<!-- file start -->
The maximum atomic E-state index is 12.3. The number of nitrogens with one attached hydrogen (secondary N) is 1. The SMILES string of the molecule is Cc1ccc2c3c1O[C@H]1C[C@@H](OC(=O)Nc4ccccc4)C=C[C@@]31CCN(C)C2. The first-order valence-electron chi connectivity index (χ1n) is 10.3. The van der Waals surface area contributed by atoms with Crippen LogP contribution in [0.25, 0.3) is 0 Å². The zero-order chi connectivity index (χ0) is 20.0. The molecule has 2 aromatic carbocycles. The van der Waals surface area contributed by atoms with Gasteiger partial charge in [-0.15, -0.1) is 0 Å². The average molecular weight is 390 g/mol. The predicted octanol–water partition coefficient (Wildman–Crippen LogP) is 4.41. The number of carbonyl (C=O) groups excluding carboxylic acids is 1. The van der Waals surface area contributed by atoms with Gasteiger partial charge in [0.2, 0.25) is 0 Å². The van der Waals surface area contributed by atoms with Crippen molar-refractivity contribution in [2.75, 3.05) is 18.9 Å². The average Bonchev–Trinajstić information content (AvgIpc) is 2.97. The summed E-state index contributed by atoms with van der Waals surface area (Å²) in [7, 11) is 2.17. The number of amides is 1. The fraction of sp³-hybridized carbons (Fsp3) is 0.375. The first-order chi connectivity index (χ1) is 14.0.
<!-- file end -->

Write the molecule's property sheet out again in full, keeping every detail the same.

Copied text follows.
The maximum atomic E-state index is 12.3. The number of nitrogens with one attached hydrogen (secondary N) is 1. The SMILES string of the molecule is Cc1ccc2c3c1O[C@H]1C[C@@H](OC(=O)Nc4ccccc4)C=C[C@@]31CCN(C)C2. The first-order valence-electron chi connectivity index (χ1n) is 10.3. The van der Waals surface area contributed by atoms with Crippen LogP contribution in [0.25, 0.3) is 0 Å². The zero-order chi connectivity index (χ0) is 20.0. The molecule has 2 aromatic carbocycles. The van der Waals surface area contributed by atoms with Gasteiger partial charge in [-0.15, -0.1) is 0 Å². The average molecular weight is 390 g/mol. The predicted octanol–water partition coefficient (Wildman–Crippen LogP) is 4.41. The number of carbonyl (C=O) groups excluding carboxylic acids is 1. The van der Waals surface area contributed by atoms with Gasteiger partial charge in [0.2, 0.25) is 0 Å². The van der Waals surface area contributed by atoms with Crippen molar-refractivity contribution in [2.75, 3.05) is 18.9 Å². The average Bonchev–Trinajstić information content (AvgIpc) is 2.97. The summed E-state index contributed by atoms with van der Waals surface area (Å²) in [7, 11) is 2.17. The number of amides is 1. The fraction of sp³-hybridized carbons (Fsp3) is 0.375. The first-order chi connectivity index (χ1) is 14.0.